I just saw the movie Selma this week and it could not have come at a better time. The movie is directed by Ava DuVernay, I can’t remember how to say her name, but she directed Scandal and is an amazing director, woman director. And it was so relevant to what is going on in Ferguson and just generally the mood in the country. We are recognizing these injustices, we now have cell phone video proof of the injustices, and we’re seeing how systems are working together. Academics have been talking about systemic racism forever but now we’re seeing the manifestations of that and people are starting to understand how a lot of things are working together. The school-to-prison pipeline leads to mass incarceration and how decriminalizing marijuana can help alleviate. So all of these things are popping up in a moment and consciousness is being raised in the country in a moment when we have to, we must, we have no choice but to be unified and support particularly a nominee like Loretta Lynch would make sure all of those concerns that we have are addressed and that she’s continuing the legacy that Eric Holder started. Because it’s not finished. He’s not finished because everything is not fixed. But it’s important to have someone who will continue that work.

JMP: Right. It’s really important to have somebody who is going to continue that work in a way that keeps race at the center when there is so much impetus, especially in white America to talk about post-racialness, whether it is in the Obama presidency or if its in these latest lawsuits that were filed attacking affirmative action policies at Harvard and the University of North Carolina looking at so-called “race neutral” ways of creating diversity in institutions without having a conversation about the historical and systemic impact of slavery. So I think the idea that you raise Zerlina that we are at a very critical moment in our history is exactly on the money because there is a lot of temptation to run away and leave those problems unsolved.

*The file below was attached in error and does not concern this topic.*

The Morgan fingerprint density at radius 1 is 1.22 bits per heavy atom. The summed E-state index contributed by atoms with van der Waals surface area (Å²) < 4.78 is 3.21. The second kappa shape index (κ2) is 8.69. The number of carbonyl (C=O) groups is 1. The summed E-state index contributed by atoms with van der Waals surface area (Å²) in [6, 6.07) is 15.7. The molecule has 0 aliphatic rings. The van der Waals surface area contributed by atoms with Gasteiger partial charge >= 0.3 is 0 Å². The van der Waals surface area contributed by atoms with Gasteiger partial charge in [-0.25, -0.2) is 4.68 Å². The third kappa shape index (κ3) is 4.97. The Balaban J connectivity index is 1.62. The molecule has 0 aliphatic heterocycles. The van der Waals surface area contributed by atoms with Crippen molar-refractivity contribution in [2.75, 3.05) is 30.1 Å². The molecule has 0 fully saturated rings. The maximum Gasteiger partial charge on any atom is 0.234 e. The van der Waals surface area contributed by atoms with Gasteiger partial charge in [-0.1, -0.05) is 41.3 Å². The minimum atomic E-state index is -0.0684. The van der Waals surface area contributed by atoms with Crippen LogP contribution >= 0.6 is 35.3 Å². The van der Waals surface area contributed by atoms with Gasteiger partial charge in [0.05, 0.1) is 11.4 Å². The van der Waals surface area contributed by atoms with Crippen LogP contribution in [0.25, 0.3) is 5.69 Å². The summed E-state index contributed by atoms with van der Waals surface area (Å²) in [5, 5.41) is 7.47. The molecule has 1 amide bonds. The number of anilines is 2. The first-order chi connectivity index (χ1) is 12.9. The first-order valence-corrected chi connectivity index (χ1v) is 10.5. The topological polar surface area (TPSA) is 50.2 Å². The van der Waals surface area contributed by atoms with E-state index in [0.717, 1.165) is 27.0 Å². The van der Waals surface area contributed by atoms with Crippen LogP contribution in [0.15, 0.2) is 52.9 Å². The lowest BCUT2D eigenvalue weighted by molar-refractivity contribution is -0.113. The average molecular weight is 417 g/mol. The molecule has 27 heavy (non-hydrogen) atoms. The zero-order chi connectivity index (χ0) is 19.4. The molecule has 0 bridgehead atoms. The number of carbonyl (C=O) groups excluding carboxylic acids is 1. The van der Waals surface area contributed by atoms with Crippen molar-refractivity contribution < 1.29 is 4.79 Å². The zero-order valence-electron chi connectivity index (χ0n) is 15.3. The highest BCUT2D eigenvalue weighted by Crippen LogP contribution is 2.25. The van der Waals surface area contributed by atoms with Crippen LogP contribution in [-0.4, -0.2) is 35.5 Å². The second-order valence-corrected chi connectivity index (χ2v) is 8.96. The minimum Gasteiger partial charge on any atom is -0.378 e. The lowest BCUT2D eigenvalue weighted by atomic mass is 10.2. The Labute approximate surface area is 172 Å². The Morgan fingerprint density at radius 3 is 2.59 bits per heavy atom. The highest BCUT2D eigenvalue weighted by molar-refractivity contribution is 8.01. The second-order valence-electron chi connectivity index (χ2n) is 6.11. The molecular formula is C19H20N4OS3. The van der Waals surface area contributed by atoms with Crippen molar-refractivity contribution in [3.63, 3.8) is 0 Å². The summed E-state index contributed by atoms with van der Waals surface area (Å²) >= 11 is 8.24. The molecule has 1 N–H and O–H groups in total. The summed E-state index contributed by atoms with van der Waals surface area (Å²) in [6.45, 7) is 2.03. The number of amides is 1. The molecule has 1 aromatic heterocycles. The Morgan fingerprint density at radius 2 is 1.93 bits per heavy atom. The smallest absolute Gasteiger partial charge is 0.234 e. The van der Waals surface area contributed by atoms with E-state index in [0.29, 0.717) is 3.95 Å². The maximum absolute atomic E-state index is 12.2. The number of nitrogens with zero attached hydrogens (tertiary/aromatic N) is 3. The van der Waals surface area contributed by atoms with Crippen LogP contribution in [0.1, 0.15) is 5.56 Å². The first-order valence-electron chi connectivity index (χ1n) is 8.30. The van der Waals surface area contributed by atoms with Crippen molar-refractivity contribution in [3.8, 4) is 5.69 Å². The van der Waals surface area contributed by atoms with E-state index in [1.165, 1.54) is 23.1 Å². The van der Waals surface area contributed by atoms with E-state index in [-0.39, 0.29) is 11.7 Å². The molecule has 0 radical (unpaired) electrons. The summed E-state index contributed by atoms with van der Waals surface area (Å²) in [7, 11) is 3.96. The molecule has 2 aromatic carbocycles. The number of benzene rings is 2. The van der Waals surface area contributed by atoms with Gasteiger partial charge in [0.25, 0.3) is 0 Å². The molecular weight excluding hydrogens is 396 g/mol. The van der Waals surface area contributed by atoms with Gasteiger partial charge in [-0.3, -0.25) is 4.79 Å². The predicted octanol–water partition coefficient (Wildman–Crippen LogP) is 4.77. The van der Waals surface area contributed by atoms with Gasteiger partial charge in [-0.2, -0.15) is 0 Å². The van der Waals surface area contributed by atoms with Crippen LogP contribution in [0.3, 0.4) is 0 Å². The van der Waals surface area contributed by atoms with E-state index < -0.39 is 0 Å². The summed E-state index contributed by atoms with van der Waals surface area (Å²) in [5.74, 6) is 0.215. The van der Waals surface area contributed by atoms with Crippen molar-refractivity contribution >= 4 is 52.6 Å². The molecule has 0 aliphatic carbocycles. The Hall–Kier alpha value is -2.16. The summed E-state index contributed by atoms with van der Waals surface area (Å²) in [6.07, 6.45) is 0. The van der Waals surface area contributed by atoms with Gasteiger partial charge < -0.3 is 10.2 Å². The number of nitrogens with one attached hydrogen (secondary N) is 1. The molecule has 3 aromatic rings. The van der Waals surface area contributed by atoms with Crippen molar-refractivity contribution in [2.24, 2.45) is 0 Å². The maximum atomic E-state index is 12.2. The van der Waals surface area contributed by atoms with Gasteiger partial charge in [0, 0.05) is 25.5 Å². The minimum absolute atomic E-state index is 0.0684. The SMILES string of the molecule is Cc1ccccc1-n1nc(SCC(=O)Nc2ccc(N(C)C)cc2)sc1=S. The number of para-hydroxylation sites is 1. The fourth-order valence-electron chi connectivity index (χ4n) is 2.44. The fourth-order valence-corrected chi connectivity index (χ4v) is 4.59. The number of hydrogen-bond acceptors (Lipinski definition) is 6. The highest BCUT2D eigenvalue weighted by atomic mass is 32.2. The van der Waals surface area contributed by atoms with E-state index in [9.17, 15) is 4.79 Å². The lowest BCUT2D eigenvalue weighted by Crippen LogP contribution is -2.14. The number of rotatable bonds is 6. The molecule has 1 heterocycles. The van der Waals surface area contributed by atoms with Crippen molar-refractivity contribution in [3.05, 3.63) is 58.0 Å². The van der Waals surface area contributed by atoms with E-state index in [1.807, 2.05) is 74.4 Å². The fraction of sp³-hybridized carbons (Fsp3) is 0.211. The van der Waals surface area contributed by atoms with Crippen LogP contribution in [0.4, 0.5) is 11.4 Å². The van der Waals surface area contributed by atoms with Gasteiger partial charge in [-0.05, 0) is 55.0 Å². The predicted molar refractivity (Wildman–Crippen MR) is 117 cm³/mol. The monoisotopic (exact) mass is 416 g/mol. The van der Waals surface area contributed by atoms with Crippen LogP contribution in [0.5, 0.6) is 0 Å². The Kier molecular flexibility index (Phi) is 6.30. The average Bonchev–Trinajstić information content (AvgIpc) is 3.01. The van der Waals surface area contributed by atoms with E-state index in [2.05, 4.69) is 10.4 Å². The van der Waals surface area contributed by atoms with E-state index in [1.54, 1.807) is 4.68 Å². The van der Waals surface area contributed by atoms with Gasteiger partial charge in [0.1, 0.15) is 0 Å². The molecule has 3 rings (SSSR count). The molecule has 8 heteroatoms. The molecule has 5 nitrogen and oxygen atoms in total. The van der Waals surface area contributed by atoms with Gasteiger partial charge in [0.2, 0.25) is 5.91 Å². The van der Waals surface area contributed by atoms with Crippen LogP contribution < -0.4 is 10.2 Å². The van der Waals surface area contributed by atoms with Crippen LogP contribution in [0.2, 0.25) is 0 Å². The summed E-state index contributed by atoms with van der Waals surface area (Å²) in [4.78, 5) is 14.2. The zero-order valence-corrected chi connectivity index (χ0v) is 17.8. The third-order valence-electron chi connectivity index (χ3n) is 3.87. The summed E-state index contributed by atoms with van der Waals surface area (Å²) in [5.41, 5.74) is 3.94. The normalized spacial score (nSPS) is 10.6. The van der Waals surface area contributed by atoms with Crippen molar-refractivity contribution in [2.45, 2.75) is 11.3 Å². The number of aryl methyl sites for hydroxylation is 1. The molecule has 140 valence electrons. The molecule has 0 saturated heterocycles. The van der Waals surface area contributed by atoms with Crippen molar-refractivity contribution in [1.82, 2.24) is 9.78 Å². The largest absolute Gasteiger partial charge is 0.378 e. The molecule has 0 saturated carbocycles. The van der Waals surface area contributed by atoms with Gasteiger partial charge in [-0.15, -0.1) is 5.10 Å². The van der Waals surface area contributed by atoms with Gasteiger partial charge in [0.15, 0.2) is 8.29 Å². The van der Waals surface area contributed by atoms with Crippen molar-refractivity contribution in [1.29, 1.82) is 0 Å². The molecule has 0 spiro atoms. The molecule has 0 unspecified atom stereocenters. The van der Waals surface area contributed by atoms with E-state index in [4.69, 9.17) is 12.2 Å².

ZM: One of the things that is really interesting is that while 1964 feels like a really long time ago, one of the things that was so amazing in the movie Selma in particular is that she made a point that to make the movie about more than just Martin Luther King so there’s name dropping of all of these historic figures, many of whom are not dead. And so I think that for me, it has always been, this is not that long ago, and so we have to recognize that we’ve made a lot of progress, but we are not finished. We are not even close to being finished. Certainly because all of the activity in Selma was centered around voting we have to be able to recognize that something like a Ferguson can happen because the people who live in that community are not able to vote for their elected officials who are making all of the policies that are impacting their lives. And that’s not true for just Ferguson, it’s true for so many places. They are not being represented by the people in their own communities and too many people are being disenfranchised whether that’s because they have a criminal record, right? So all of these things are so connected and I think it is long past time we recognize that and then strategically operate or critique or whatever we want to do in order to continue a rich debate. But we have to be focused on the fact that we have so much more work to do, so bringing down Loretta Lynch over some bankers that she may have represented while a corporate lawyer doesn’t seem to me to be an important enough reason to not continue to fight for voting and for Black lives being able to walk around in the street without being shot in broad daylight. I just think for me, that is a bigger priority.

JMP: Thank you for listening to RJ Court Watch and be sure and catch all of our reporting on reproductive health and justice issues at www.rhrealitycheck.org.